Issue 2: April 20, 2019

Some say scholarship and activism don't mix.
We disagree.

Welcome to our second newsletter.  We are experimenting with ways people can share their scholarship and their activism.  One thing we are trying here is to have people share important texts, events, news pieces.  Below Nikolaj Ramsdal Nielsen introduces Robin DG Kelley's seminal article on "Black Study, Black Struggle ( ," which appeared in The Boston Review.   This essay precisely addresses our core concerns.  As we move forward, we might set up Wikis for these pieces so people can add comments and ideas.  But for right now, if you would like to share an article or book that has been helpful to your thinking, please email D Palumbo-Liu at and provide a link if possible, and a short commentary.If it's a book, a graphic of its cover and some information about the author would be helpful, as well as your comments or questions about the text.

Robin Kelley wrote this essay at that moment in 2015-16 when police brutality in Ferguson, MO, made the endurance of systemic racism in the U.S. so apparent that millions took to the street to protest for a better future and less cruel present. Although three years have passed since Kelley contributed this essay to a series of pieces in the Boston Review under the header “Black Study, Black Struggle,” its call to return activism to its natural home—public spaces—provides a poignant reminder that we at Stanford must do a better job of reminding ourselves what we StandFor. After all, as Kelley reminds us, students who know how to effectively leverage their activism in a neoliberal university setting “might remake the world.”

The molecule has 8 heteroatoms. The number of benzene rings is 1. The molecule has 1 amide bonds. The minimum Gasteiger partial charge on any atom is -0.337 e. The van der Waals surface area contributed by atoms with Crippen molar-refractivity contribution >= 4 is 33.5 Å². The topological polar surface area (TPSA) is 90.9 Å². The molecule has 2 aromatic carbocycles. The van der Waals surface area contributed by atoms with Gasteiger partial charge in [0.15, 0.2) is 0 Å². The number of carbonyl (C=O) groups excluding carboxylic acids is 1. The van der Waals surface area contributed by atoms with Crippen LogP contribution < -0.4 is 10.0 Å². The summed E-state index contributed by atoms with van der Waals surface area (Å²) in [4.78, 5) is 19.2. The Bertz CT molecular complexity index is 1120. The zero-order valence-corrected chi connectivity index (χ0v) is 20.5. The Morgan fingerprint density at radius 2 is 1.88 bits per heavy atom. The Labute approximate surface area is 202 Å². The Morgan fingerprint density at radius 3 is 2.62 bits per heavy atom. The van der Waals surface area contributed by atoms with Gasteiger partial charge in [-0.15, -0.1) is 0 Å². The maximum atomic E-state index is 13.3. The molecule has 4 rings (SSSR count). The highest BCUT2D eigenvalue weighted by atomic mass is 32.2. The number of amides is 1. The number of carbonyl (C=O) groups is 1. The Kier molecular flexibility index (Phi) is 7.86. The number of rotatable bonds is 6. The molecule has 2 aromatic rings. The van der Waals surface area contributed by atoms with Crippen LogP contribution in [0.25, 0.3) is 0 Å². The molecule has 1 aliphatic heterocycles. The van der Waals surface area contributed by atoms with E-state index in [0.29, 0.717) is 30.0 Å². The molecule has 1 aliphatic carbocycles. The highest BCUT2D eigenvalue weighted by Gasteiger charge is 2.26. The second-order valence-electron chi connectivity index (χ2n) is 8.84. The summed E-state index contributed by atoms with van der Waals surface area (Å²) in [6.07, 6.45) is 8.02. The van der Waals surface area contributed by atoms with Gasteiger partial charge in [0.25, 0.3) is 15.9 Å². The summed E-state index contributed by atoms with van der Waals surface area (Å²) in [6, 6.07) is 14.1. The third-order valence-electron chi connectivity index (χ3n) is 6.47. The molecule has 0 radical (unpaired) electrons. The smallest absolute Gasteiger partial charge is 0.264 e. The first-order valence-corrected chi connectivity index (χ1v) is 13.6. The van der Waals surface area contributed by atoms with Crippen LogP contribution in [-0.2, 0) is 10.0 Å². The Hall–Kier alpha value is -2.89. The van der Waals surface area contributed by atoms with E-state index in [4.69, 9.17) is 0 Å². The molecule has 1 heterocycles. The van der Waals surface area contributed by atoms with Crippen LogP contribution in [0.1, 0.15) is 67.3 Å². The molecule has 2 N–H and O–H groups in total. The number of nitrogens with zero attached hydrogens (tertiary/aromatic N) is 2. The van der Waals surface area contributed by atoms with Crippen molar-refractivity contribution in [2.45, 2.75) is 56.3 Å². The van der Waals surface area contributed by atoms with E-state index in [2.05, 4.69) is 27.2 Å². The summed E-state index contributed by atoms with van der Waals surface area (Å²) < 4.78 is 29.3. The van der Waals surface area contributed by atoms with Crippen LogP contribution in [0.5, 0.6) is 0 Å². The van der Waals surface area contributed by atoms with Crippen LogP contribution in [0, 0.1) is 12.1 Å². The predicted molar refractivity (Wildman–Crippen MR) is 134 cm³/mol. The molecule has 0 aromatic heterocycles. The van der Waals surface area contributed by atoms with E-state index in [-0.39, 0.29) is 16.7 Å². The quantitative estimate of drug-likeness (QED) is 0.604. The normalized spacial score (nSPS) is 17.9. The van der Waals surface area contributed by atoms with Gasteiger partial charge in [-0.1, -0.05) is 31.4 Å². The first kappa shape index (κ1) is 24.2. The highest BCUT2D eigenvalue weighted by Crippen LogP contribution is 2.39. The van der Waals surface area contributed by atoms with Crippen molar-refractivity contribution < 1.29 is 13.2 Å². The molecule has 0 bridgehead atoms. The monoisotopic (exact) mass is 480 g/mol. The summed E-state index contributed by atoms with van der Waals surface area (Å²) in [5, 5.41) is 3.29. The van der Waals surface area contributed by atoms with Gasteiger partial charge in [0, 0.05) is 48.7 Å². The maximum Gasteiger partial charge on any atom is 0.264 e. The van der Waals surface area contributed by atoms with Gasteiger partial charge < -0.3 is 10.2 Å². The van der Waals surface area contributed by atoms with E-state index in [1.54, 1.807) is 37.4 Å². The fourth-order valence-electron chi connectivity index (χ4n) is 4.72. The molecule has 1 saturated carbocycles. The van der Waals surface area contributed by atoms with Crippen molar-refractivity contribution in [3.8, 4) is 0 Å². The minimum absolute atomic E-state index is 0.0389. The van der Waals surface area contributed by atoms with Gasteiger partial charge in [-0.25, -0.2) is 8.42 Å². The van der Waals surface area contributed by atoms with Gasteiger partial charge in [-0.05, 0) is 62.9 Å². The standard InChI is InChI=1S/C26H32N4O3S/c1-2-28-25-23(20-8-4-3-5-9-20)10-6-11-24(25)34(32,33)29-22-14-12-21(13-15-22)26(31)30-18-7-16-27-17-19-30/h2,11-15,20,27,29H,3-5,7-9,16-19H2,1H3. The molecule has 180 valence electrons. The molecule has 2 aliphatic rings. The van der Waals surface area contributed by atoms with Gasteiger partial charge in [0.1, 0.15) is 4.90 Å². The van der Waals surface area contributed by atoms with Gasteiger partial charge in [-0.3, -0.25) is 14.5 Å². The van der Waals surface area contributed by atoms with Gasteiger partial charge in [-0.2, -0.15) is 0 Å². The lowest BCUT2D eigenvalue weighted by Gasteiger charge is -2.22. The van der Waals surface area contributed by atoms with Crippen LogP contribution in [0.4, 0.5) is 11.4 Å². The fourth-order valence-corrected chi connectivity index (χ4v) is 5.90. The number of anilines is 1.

On Weds, June 5th, at 5 pm at 50-52E, we will be holding a planning session for next year.   Besides sharing ideas, this is a very important opportunity to meet each other face to face.  Please join us!

Other events:

Talk by Andrew Ross on Palestinian stone masons and how their labor and artistry goes into making homes for Israelis, Tuesday May 7th, 5 pm, 50-51A.

Talk by H Bruce Franklin on American politics, and his activism at Stanford that resulted in his being fired from a tenured position in English.  Weds May 8th, 5 pm, Terrace Room.

Talk by Jennifer Freyd on Title IX and Institutional Betrayal, and her plans for a center for Institutional Courage.  Weds May 29th 5 pm, 50-52E.

Each of these talks is open to the public and is free.  Please help us spread the word.If you wish to subscribe, or have any questions, please email David Palumbo-Liu at palumbo-liu@stanford, and put in the subject line “Question about StandFor.”